Better weather is finally kicking in around the country as we head from May to June, but the long, slow slog toward real spring seems to have taken a toll on traffic for many garden centers early in 2013.
A short survey of retailers by sister publication Today’s Garden Center showed that — as you might expect — in places where the weather has been good, traffic and sales are up and independent garden retailers seem relatively optimistic about 2013. Unfortunately, those conditions were the exception rather than the rule in much of the country.
Particularly following the incredibly early spring of 2012, reports of traffic being down compared to last year are unsurprising. More importantly, however, some retailers are reporting seeing fewer customers this year than even in an average spring.
Cold, Wet Weather
Jim Matarazzo of Matarazzo Farms in Caldwell, N.J., says his traffic is down for one big reason. “The weather this spring has been cool and damp, much worse than 2012. Now we are running out of time,” he says.
“This spring has been abnormally cold and very wet. Gray. November-like,” says another retailer in Wisconsin. That assessment — cold and wet — was repeated by many survey respondents.
“The traffic depends on the weather. If the sun is out and warm we are busy,” said a Michigan retailer while reporting that his traffic and average sale are both down so far this year.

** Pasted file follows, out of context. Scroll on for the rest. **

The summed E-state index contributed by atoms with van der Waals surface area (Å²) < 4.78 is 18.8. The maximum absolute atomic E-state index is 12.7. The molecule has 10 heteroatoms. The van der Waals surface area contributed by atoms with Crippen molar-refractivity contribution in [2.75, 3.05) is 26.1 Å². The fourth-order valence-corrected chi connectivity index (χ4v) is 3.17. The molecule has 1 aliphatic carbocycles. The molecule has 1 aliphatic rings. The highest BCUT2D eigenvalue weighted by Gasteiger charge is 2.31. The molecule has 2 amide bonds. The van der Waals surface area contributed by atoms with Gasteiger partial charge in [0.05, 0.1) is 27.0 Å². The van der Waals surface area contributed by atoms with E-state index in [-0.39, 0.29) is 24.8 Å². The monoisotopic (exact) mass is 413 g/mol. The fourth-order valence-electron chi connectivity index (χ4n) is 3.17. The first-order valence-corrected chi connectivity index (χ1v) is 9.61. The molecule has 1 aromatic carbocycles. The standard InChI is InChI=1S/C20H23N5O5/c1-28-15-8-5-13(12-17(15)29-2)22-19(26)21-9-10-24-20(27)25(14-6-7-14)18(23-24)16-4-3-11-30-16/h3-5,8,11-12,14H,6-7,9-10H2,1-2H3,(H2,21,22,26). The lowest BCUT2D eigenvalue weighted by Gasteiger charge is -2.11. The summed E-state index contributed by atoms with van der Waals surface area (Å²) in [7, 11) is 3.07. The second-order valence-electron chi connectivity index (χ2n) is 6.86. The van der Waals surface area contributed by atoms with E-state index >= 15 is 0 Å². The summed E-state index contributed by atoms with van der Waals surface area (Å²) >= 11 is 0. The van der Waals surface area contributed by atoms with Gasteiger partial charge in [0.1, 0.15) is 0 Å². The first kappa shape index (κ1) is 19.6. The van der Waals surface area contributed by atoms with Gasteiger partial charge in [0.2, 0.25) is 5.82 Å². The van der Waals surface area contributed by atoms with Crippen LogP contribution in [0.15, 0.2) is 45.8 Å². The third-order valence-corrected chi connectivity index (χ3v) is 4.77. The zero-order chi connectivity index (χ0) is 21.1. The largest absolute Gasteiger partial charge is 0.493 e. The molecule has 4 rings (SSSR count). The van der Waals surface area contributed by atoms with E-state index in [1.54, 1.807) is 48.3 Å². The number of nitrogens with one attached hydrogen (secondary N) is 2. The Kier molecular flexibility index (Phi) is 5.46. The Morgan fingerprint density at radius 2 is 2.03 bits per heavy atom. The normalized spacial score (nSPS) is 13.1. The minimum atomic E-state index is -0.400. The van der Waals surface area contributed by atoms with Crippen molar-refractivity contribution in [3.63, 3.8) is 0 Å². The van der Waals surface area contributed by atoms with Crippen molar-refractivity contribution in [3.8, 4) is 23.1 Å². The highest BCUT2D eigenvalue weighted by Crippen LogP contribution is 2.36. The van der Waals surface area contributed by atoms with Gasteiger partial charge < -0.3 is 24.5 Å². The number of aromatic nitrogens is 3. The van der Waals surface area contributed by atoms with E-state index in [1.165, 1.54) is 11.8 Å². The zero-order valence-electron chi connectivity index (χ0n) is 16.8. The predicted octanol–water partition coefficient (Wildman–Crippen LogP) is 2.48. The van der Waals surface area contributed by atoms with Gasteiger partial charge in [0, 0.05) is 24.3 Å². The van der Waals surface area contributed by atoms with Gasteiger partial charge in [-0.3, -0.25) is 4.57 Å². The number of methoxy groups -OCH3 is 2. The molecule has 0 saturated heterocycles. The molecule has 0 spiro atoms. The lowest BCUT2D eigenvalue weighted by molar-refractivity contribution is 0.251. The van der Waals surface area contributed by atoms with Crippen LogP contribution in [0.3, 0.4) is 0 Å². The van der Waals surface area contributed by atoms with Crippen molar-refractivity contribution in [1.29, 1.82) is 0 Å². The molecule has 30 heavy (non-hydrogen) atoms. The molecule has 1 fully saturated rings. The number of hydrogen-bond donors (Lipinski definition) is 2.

And in areas where spring weather was better — for example, North Carolina — the traffic and sales results seem to be there for retailers. “We have many new plants and new customers. We grow our own and everything looks great this spring. A little slow getting started but now it is great!” says Phil Campbell of Campbell Road Nursery in Raleigh, N.C. “Every day has been busy.”
Is The Economy Finally Turning?
One retailer in Iowa indicated that while traffic is down to start the year, average sale and number of items per transaction are up in 2013. And that garden center wasn’t alone.
The lower traffic/higher average sale relationship was a positive trend in the survey. Customers coming into the stores seem to be spending more. Average sale was up for half of the retailers responding. And the average number of items per transaction was flat to up for 70 percent of those retailers.
“I feel the economy is finally turning around,” says Judy from Mitchell’s Nursery in King, N.C.
“People seem more confident in the economy,” says an Ohio retailer. “We have been busy every day of the week. We just had our biggest Monday of all time.”
Things are still dragging in some areas, however. One Georgia retailer reported that traffic, sales and items per transaction have been flat compared to previous years. The primary reason in this retailer’s mind: “Lack of economic recovery.”
While weather and the economy were the most prevalent issues in this spring’s survey, competition from lower-cost retailers continues to impact store traffic for some independents.
One such retailer in Wisconsin attributes a decline in traffic this spring to competitive challenges in the marketplace: “[It’s due to an] increased commoditization of plants, gardening chemicals/tools and bulk mulch.”